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Big Tree Malaysia
Located on the Sungai (river) Niah, about 3 km from the small town
of Batu Niah, a 110 km to the south-west of Miri in northern
Sarawak. The Niah National Park was first gazetted as a National
Historic Monument in 1958, gazetted as National Park on 23 November
1974 and was published to the public on 1 January 1975. The Park is
one of Sarawak's smaller national parks, but it is certainly one of
the most important and has some of the most unusual visitor
attractions. The park's main claim to fame is its role as one of the
birthplaces of civilisation in the region. The oldest modern human
remains discovered in Southeast Asia were found at Niah, making the
park one of the most important archaeological sites in the world.
The Niah National Park, Sarawak is the site of the Niah Caves, one
of the largest limestone caves in the world. The Park covers 3,102
hectares (7,756 acres) of forest and limestone. The peak of Gunung
Subis, which is 394 meters high (1,294 ft), dominates the landscape.
One may explore the vastness of the Great Cave, where archaeologists
have discovered evidence of man's existence in Borneo dating as far
back as 40,000 years ago.
On display are the skull of a young Homo Sapien, some tools made out
of stone, bone and iron, and cave drawings. Anthropologists
established that the Niahian lived in the Caves from 40000 BC right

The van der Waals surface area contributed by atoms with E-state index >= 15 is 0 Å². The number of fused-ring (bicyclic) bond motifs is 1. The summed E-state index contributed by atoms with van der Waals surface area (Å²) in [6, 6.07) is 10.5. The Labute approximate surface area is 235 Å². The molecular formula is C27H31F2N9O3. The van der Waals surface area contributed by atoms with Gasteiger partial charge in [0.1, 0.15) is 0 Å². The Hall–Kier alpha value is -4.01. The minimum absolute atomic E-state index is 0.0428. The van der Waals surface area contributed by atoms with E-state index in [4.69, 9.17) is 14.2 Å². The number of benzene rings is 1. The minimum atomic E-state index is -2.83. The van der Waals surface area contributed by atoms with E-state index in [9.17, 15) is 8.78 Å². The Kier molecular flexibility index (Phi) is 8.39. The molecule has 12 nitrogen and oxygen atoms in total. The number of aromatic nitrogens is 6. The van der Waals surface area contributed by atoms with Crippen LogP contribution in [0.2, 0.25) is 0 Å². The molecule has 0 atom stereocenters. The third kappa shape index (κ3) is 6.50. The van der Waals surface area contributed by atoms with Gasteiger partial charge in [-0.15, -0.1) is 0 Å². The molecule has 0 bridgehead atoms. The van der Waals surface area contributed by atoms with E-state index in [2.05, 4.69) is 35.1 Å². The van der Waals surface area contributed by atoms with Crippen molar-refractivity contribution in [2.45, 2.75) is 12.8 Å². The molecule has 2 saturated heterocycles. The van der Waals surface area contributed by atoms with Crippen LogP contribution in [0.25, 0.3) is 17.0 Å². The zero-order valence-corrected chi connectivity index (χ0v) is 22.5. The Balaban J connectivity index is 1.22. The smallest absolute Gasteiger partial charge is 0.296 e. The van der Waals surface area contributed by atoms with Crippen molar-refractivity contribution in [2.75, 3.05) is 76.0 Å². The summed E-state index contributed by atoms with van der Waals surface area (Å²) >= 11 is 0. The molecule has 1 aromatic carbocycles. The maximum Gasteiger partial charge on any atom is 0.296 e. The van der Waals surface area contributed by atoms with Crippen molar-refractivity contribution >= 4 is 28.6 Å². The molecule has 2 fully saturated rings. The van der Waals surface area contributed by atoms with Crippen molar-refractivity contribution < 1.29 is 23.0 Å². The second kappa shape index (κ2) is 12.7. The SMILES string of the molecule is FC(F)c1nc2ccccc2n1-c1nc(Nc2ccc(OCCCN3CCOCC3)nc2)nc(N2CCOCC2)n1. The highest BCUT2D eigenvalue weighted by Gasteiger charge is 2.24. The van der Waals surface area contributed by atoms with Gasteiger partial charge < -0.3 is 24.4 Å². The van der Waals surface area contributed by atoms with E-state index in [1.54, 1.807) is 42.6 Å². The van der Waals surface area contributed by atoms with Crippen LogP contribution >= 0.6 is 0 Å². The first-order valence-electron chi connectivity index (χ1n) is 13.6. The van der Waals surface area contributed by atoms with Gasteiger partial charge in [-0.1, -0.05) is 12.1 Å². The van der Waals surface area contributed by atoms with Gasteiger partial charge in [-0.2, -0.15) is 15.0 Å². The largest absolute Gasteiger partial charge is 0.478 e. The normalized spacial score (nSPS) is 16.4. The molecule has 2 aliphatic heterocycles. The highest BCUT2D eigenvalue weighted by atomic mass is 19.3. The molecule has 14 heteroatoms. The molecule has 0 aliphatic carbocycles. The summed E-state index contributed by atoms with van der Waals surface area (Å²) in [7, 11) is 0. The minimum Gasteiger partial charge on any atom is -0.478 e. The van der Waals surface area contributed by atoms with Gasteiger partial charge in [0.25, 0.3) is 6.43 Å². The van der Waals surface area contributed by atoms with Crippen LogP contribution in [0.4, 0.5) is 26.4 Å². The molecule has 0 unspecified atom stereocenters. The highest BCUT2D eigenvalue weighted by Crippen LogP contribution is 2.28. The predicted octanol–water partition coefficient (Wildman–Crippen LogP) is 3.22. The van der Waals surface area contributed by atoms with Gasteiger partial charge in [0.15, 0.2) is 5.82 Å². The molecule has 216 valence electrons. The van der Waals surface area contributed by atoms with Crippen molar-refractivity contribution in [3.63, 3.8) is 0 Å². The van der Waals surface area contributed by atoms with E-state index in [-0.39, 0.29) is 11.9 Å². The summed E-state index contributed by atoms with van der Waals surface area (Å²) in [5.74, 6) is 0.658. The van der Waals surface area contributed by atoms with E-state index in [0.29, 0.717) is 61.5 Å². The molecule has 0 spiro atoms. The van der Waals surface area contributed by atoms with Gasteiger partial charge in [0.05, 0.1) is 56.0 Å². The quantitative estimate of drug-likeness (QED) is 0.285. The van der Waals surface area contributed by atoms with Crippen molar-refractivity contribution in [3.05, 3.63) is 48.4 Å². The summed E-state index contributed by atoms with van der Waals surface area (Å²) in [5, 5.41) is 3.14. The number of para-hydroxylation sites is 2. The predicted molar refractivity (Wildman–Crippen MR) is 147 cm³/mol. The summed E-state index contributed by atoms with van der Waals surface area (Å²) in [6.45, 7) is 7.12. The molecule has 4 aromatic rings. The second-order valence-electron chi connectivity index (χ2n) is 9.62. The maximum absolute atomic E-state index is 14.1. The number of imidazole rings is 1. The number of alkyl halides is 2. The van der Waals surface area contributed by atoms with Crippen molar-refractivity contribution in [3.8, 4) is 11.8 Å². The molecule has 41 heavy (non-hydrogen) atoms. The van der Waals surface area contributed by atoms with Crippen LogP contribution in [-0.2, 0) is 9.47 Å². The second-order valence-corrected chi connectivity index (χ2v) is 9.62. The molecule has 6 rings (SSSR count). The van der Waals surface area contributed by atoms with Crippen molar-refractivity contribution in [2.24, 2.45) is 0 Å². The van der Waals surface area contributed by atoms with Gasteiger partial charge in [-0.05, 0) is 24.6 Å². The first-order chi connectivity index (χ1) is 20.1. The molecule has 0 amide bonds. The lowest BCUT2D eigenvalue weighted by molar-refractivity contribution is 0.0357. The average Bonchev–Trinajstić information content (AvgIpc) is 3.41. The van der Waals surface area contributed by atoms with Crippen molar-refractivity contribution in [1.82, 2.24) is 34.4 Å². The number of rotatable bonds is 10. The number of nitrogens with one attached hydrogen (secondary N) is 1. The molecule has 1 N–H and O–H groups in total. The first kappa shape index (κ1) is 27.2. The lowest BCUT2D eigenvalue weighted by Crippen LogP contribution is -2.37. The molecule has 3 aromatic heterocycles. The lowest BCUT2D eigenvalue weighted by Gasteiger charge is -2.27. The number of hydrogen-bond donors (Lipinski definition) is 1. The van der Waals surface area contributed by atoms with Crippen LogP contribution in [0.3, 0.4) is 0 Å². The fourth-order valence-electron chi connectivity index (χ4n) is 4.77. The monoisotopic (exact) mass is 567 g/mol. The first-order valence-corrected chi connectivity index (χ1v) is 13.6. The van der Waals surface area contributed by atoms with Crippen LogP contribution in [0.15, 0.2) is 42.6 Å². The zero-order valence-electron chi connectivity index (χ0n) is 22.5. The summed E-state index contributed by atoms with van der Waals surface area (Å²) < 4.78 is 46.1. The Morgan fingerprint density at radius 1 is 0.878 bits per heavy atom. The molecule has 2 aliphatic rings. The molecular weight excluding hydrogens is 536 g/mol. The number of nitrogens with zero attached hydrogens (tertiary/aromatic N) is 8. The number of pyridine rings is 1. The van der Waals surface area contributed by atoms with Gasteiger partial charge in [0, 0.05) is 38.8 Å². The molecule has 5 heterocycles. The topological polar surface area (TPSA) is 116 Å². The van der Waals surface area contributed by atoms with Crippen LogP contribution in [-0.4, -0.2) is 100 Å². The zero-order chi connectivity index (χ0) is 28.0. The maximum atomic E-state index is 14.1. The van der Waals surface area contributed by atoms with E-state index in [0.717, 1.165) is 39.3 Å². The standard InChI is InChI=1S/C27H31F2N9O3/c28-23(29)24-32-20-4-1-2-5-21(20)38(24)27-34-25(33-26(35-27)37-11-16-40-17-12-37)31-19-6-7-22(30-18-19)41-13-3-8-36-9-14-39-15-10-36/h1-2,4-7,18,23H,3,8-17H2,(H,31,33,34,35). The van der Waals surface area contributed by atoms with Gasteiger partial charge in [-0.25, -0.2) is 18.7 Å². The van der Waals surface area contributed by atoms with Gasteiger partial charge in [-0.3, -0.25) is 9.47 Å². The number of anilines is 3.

up to 1400 AD.
The Great Cave is not the only important archaeological site. The
Painted Cave, as its name suggests, houses detailed wall-paintings
depicting the boat journey of the dead into the afterlife. The
meaning of the paintings was explained by the discovery of a number
of “death-ships” on the cave floor - boat-shaped coffins containing
the remains of the deceased and a selection of grave-goods
considered useful in the afterlife, such as Chinese ceramics,
ornaments and glass beads. The death-ships have been dated as
ranging between 1 AD and 780 AD, although local Penan folklore tells
of the use of death-ship burials as late as the 19th century.
Yet there is much more to Niah than archaeology. A vast cave
swarming with bats and swiftlets; the thriving local economy based
on bird-nests and guano; ancient cave paintings; a majestic
rainforest criss-crossed with walking trails; abundant plant and
animal life - all these and more make up the geological, historical
and environmental kaleidoscope that is Niah.
Location Batu Niah Town, Miri
Lat 3.813889, Lon 113.783611
Natural Wildlife Reserve & Archaeological Site
Sarawak Forestry Department
Flora & Fauna
As more than half the park is covered with limestone, limestone
vegetation is the most common variety of plant life. The families of
Balsaminaceae and Begoniaceae are commonly seen at the entrance of
the Traders' and West Mouth Caves.
Peat swamp and mixed dipterocarp can also be found in the Niah.
Animals are not easy to spot, but if you are lucky you may catch a
glimpse of the park's inhabitants: long-tailed macaques, bulbuls,
trogons, squirrels, flying lizards, Rajah Brooke butterflies,
hornills, mouse-deer, and water monitors.
The Park Headquarters at Pengkalan Batu is accessible either from
Miri (109km or 2 hours by road) or Bintulu (131km or 3 hours from
The Park office ia about 3km from Batu Niah town and you have 3
modes of transportation to choose from:
1. Motorised longboat ride through delightful jungle scenery to the
2. Taxi from Batu Niah town is not so interesting but a good idea if
it is raining.
3. For the adventurous, a pleasant 45 minute stroll along the river
Time to Visit
January to December
Jungle-trekking, river cruise, fishing, guided nature walks,
wildlife observation, cave exploration, bird watching.